But if the EU is influenced by changes in the policies of the member states, it is necessary to investigate why some of the member states are changing their policies. In order to conduct such an analysis, it is necessary to look at the relationship between state and society in these countries, hence the need for a political-sociological approach. A political-sociological approach allows us to inquire as to why different kinds of movements (such as populist ones) arise, why people support such policies and how the policies of these movements when in power influence society.
Luckily, we also have a research project on populism and emotions, so now were are investigating many of these themes, which allows us to link our research project to the Jean Monnet Chair, as the Chair is mostly for teaching innovations rather than research. In addition, part of teh Jean Monnet project is to invite guest lecturers and to show films in our EUROCINE film series. Thus, we are combining research and teaching with outreach events such as public lectures and films with panel discussions after the films.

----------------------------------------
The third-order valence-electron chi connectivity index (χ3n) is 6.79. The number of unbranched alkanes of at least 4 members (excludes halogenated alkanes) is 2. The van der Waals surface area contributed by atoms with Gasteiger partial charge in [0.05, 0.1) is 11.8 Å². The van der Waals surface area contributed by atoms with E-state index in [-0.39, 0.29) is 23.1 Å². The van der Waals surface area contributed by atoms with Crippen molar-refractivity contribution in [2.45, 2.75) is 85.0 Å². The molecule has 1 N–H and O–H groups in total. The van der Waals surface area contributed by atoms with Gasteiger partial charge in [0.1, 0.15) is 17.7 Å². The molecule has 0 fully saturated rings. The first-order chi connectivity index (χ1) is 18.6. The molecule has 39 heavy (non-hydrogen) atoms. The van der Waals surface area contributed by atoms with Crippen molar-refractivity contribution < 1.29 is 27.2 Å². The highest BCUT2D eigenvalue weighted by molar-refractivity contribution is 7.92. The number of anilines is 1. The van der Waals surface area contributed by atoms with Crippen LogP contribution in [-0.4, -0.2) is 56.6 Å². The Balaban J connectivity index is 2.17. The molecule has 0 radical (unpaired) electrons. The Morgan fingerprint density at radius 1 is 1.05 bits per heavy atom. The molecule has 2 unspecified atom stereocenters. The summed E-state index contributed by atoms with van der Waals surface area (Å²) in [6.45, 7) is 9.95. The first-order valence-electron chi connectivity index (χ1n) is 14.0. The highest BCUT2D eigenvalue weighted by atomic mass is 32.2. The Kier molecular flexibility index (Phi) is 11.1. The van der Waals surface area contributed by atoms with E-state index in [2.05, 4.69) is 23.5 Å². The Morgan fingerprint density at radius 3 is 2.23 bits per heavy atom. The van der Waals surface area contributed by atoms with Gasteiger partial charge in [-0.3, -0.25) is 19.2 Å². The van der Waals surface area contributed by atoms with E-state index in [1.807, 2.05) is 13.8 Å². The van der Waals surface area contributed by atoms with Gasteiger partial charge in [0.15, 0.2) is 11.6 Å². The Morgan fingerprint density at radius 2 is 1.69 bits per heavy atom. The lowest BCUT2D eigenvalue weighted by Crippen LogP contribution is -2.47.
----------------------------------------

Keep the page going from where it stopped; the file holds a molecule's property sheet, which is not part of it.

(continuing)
All films are in the Auditorium of the Faculty of Social and Economic Sciences at 5:30 pm on Tuesdays
October 8, 2019 bude EUROCINE premietať dokumentárnu novinku "Skutok sa stal", režisérky Barbory Bereznakovej. Po filme bude diskusia s režisérkou a novinárkou Ľubou Lesnou, moderuje Andrej Findor. Možno ste v Denníku N zachytili rozhovor s režisérkou a aj reakciu Ľuby Lesnej, to všetko je prísľubom zaujímavého eventu.
November 19, 2019: "SPÝTAJ SA VAŠICH 89"
premietanie dokumentárneho filmu a diskusia s režisérkou Barborou Berezňákovou a výskumníčkou Zuzanou Maďarovou (ÚEŠMV), autorkou knihy Ako odvrávať novembru 1989: rodové aspekty pamäte.
Screening of the documentary film "Ask at Home 89" with English subtitles.
December 12, 2019 at 16:30: "MEČIAR". Screening of documentaryfilm
Lust for Power (with English subtitles). Premietanie dokumentárnehe filmu Mečiar a diskusia s publicistom a analytikom Mariánom LEŠKOM reprezentantmi Dokumentu nakolesách Matejom SOTNÍKOM a Adamom STRAKOM. Možno príde aj režisérka Tereza NVOTOVÁ